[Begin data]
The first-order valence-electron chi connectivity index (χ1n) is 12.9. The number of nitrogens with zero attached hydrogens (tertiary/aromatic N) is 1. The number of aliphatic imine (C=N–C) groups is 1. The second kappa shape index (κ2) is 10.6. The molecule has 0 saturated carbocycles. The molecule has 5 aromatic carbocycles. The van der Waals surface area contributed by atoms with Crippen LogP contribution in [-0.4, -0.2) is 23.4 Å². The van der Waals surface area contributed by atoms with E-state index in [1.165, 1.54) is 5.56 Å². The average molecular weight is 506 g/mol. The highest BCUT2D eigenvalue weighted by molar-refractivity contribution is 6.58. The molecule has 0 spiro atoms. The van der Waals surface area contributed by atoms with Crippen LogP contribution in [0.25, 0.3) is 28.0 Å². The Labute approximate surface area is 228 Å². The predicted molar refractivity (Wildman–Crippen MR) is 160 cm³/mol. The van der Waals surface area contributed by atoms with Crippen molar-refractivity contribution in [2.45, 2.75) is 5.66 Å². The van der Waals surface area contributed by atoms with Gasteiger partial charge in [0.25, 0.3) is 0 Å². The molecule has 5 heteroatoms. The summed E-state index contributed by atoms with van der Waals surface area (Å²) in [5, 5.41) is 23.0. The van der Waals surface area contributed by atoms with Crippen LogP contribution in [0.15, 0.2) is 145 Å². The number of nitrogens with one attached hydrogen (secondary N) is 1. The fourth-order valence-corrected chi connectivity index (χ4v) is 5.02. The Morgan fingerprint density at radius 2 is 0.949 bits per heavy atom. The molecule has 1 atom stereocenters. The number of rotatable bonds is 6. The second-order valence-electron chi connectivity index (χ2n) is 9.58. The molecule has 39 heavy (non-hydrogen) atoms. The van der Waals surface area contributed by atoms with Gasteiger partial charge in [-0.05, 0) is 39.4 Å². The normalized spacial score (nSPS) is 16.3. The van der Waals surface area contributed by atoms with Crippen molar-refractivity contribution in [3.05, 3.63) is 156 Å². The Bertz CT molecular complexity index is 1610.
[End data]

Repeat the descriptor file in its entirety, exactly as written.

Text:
The first-order valence-electron chi connectivity index (χ1n) is 12.9. The number of nitrogens with zero attached hydrogens (tertiary/aromatic N) is 1. The number of aliphatic imine (C=N–C) groups is 1. The second kappa shape index (κ2) is 10.6. The molecule has 0 saturated carbocycles. The molecule has 5 aromatic carbocycles. The van der Waals surface area contributed by atoms with Crippen LogP contribution in [-0.4, -0.2) is 23.4 Å². The van der Waals surface area contributed by atoms with E-state index in [1.165, 1.54) is 5.56 Å². The average molecular weight is 506 g/mol. The highest BCUT2D eigenvalue weighted by molar-refractivity contribution is 6.58. The molecule has 0 spiro atoms. The van der Waals surface area contributed by atoms with Crippen LogP contribution in [0.25, 0.3) is 28.0 Å². The Labute approximate surface area is 228 Å². The predicted molar refractivity (Wildman–Crippen MR) is 160 cm³/mol. The van der Waals surface area contributed by atoms with Crippen molar-refractivity contribution in [2.45, 2.75) is 5.66 Å². The van der Waals surface area contributed by atoms with Gasteiger partial charge in [0.25, 0.3) is 0 Å². The molecule has 5 heteroatoms. The summed E-state index contributed by atoms with van der Waals surface area (Å²) in [5, 5.41) is 23.0. The van der Waals surface area contributed by atoms with Crippen LogP contribution in [0.15, 0.2) is 145 Å². The number of nitrogens with one attached hydrogen (secondary N) is 1. The fourth-order valence-corrected chi connectivity index (χ4v) is 5.02. The Morgan fingerprint density at radius 2 is 0.949 bits per heavy atom. The molecule has 1 atom stereocenters. The number of rotatable bonds is 6. The second-order valence-electron chi connectivity index (χ2n) is 9.58. The molecule has 39 heavy (non-hydrogen) atoms. The van der Waals surface area contributed by atoms with Gasteiger partial charge in [-0.05, 0) is 39.4 Å². The normalized spacial score (nSPS) is 16.3. The van der Waals surface area contributed by atoms with Crippen molar-refractivity contribution in [3.05, 3.63) is 156 Å². The Bertz CT molecular complexity index is 1610.